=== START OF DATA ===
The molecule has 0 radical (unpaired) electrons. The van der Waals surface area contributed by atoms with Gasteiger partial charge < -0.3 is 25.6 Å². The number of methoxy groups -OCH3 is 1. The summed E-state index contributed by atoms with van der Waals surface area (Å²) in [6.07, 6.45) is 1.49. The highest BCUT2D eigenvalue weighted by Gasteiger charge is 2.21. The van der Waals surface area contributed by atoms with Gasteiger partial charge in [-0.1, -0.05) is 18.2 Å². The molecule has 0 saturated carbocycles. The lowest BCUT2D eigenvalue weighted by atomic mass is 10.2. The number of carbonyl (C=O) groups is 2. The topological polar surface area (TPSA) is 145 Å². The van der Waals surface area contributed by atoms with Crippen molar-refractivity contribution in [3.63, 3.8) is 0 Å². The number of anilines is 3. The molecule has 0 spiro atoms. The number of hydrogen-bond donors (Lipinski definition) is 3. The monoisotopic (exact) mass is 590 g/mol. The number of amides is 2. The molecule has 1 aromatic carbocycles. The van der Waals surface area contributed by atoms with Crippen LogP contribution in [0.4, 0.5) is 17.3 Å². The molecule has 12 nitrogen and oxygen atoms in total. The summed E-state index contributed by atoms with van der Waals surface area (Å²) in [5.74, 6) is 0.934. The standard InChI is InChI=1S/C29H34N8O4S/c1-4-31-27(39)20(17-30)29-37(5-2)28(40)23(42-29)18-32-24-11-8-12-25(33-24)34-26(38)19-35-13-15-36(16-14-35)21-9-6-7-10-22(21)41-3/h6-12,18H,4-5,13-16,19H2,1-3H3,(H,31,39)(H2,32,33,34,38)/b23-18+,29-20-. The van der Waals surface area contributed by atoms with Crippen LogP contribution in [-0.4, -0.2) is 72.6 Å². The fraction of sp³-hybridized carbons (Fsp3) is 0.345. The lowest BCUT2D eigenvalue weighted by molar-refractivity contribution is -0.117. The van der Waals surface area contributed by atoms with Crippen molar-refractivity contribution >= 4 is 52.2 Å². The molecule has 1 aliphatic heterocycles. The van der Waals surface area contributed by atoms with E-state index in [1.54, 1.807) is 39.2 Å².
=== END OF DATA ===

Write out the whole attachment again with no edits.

The molecule has 0 radical (unpaired) electrons. The van der Waals surface area contributed by atoms with Gasteiger partial charge < -0.3 is 25.6 Å². The number of methoxy groups -OCH3 is 1. The summed E-state index contributed by atoms with van der Waals surface area (Å²) in [6.07, 6.45) is 1.49. The highest BCUT2D eigenvalue weighted by Gasteiger charge is 2.21. The van der Waals surface area contributed by atoms with Gasteiger partial charge in [-0.1, -0.05) is 18.2 Å². The molecule has 0 saturated carbocycles. The lowest BCUT2D eigenvalue weighted by atomic mass is 10.2. The number of carbonyl (C=O) groups is 2. The topological polar surface area (TPSA) is 145 Å². The van der Waals surface area contributed by atoms with Crippen molar-refractivity contribution in [3.63, 3.8) is 0 Å². The number of anilines is 3. The molecule has 0 spiro atoms. The number of hydrogen-bond donors (Lipinski definition) is 3. The monoisotopic (exact) mass is 590 g/mol. The number of amides is 2. The molecule has 1 aromatic carbocycles. The van der Waals surface area contributed by atoms with Crippen LogP contribution in [0.4, 0.5) is 17.3 Å². The molecule has 12 nitrogen and oxygen atoms in total. The summed E-state index contributed by atoms with van der Waals surface area (Å²) in [5.74, 6) is 0.934. The standard InChI is InChI=1S/C29H34N8O4S/c1-4-31-27(39)20(17-30)29-37(5-2)28(40)23(42-29)18-32-24-11-8-12-25(33-24)34-26(38)19-35-13-15-36(16-14-35)21-9-6-7-10-22(21)41-3/h6-12,18H,4-5,13-16,19H2,1-3H3,(H,31,39)(H2,32,33,34,38)/b23-18+,29-20-. The van der Waals surface area contributed by atoms with Crippen LogP contribution in [-0.4, -0.2) is 72.6 Å². The fraction of sp³-hybridized carbons (Fsp3) is 0.345. The lowest BCUT2D eigenvalue weighted by molar-refractivity contribution is -0.117. The van der Waals surface area contributed by atoms with Crippen molar-refractivity contribution >= 4 is 52.2 Å². The molecule has 1 aliphatic heterocycles. The van der Waals surface area contributed by atoms with E-state index in [1.54, 1.807) is 39.2 Å².